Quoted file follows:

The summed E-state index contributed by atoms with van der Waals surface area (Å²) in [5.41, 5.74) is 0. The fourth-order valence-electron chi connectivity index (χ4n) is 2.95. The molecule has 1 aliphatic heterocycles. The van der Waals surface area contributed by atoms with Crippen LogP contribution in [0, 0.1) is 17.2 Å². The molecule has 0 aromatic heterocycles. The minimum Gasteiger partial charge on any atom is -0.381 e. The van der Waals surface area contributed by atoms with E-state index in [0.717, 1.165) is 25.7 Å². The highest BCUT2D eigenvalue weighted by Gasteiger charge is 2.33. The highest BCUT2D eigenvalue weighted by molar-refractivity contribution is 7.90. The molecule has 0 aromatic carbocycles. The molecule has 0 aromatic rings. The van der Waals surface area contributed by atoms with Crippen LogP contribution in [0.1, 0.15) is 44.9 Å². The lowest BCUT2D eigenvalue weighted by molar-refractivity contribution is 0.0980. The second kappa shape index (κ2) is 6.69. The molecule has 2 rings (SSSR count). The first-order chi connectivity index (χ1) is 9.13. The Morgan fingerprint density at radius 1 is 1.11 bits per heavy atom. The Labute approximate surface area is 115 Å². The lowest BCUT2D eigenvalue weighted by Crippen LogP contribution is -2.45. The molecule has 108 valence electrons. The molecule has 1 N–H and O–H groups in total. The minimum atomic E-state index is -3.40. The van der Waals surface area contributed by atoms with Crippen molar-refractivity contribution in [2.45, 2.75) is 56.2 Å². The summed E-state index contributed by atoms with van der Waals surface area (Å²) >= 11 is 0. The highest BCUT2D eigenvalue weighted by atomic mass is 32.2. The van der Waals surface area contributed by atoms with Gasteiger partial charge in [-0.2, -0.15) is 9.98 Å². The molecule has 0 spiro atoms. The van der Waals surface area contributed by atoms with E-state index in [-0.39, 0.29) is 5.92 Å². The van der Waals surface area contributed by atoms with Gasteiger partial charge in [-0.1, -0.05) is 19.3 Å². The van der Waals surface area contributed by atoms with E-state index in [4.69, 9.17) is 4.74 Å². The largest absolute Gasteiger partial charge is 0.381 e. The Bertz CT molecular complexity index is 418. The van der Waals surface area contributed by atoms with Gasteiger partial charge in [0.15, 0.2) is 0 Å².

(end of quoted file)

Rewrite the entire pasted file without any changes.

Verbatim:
The summed E-state index contributed by atoms with van der Waals surface area (Å²) in [5.41, 5.74) is 0. The fourth-order valence-electron chi connectivity index (χ4n) is 2.95. The molecule has 1 aliphatic heterocycles. The van der Waals surface area contributed by atoms with Crippen LogP contribution in [0, 0.1) is 17.2 Å². The molecule has 0 aromatic heterocycles. The minimum Gasteiger partial charge on any atom is -0.381 e. The van der Waals surface area contributed by atoms with E-state index in [0.717, 1.165) is 25.7 Å². The highest BCUT2D eigenvalue weighted by Gasteiger charge is 2.33. The highest BCUT2D eigenvalue weighted by molar-refractivity contribution is 7.90. The molecule has 0 aromatic carbocycles. The molecule has 0 aromatic rings. The van der Waals surface area contributed by atoms with Crippen LogP contribution in [0.1, 0.15) is 44.9 Å². The lowest BCUT2D eigenvalue weighted by molar-refractivity contribution is 0.0980. The second kappa shape index (κ2) is 6.69. The molecule has 2 rings (SSSR count). The first-order chi connectivity index (χ1) is 9.13. The Morgan fingerprint density at radius 1 is 1.11 bits per heavy atom. The Labute approximate surface area is 115 Å². The lowest BCUT2D eigenvalue weighted by Crippen LogP contribution is -2.45. The molecule has 108 valence electrons. The molecule has 1 N–H and O–H groups in total. The minimum atomic E-state index is -3.40. The van der Waals surface area contributed by atoms with Crippen molar-refractivity contribution in [2.45, 2.75) is 56.2 Å². The summed E-state index contributed by atoms with van der Waals surface area (Å²) >= 11 is 0. The highest BCUT2D eigenvalue weighted by atomic mass is 32.2. The van der Waals surface area contributed by atoms with Gasteiger partial charge in [-0.2, -0.15) is 9.98 Å². The molecule has 0 spiro atoms. The van der Waals surface area contributed by atoms with E-state index in [-0.39, 0.29) is 5.92 Å². The van der Waals surface area contributed by atoms with Gasteiger partial charge in [-0.1, -0.05) is 19.3 Å². The van der Waals surface area contributed by atoms with E-state index in [4.69, 9.17) is 4.74 Å². The largest absolute Gasteiger partial charge is 0.381 e. The Bertz CT molecular complexity index is 418. The van der Waals surface area contributed by atoms with Gasteiger partial charge in [0.15, 0.2) is 0 Å².